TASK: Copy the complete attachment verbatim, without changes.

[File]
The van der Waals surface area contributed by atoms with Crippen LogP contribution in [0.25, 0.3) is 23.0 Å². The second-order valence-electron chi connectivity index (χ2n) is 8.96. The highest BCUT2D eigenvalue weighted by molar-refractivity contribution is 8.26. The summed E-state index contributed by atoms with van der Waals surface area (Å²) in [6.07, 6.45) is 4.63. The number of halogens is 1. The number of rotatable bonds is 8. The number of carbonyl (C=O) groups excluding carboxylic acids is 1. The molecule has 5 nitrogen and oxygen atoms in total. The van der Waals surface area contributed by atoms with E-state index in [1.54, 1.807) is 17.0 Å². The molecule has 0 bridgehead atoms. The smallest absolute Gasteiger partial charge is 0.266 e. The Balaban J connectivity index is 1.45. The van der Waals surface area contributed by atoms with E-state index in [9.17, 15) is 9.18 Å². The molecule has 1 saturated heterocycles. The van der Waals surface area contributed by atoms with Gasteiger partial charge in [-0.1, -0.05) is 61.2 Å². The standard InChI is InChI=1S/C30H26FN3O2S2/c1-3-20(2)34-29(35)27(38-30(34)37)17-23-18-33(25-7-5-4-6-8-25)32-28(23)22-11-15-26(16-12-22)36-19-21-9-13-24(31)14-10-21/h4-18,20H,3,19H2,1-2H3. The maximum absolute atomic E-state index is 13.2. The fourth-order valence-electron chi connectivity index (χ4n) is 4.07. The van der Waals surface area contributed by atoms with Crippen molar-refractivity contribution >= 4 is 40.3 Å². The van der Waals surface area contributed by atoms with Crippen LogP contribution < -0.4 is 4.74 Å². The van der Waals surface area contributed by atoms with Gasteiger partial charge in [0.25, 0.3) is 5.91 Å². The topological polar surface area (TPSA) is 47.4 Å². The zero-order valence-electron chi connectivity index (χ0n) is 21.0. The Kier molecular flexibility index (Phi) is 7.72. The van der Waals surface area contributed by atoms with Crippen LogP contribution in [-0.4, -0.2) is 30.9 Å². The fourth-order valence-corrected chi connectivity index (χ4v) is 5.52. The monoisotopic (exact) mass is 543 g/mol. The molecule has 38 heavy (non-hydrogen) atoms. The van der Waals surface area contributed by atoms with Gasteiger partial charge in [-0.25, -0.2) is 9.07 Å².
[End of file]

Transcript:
The van der Waals surface area contributed by atoms with Crippen LogP contribution in [0.25, 0.3) is 23.0 Å². The second-order valence-electron chi connectivity index (χ2n) is 8.96. The highest BCUT2D eigenvalue weighted by molar-refractivity contribution is 8.26. The summed E-state index contributed by atoms with van der Waals surface area (Å²) in [6.07, 6.45) is 4.63. The number of halogens is 1. The number of rotatable bonds is 8. The number of carbonyl (C=O) groups excluding carboxylic acids is 1. The molecule has 5 nitrogen and oxygen atoms in total. The van der Waals surface area contributed by atoms with E-state index in [1.54, 1.807) is 17.0 Å². The molecule has 0 bridgehead atoms. The smallest absolute Gasteiger partial charge is 0.266 e. The Balaban J connectivity index is 1.45. The van der Waals surface area contributed by atoms with E-state index in [9.17, 15) is 9.18 Å². The molecule has 1 saturated heterocycles. The van der Waals surface area contributed by atoms with Gasteiger partial charge in [-0.1, -0.05) is 61.2 Å². The standard InChI is InChI=1S/C30H26FN3O2S2/c1-3-20(2)34-29(35)27(38-30(34)37)17-23-18-33(25-7-5-4-6-8-25)32-28(23)22-11-15-26(16-12-22)36-19-21-9-13-24(31)14-10-21/h4-18,20H,3,19H2,1-2H3. The maximum absolute atomic E-state index is 13.2. The fourth-order valence-electron chi connectivity index (χ4n) is 4.07. The van der Waals surface area contributed by atoms with Crippen molar-refractivity contribution >= 4 is 40.3 Å². The van der Waals surface area contributed by atoms with Crippen LogP contribution < -0.4 is 4.74 Å². The van der Waals surface area contributed by atoms with Gasteiger partial charge in [0.25, 0.3) is 5.91 Å². The topological polar surface area (TPSA) is 47.4 Å². The zero-order valence-electron chi connectivity index (χ0n) is 21.0. The Kier molecular flexibility index (Phi) is 7.72. The van der Waals surface area contributed by atoms with Crippen LogP contribution in [-0.4, -0.2) is 30.9 Å². The fourth-order valence-corrected chi connectivity index (χ4v) is 5.52. The monoisotopic (exact) mass is 543 g/mol. The molecule has 38 heavy (non-hydrogen) atoms. The van der Waals surface area contributed by atoms with Gasteiger partial charge in [-0.25, -0.2) is 9.07 Å².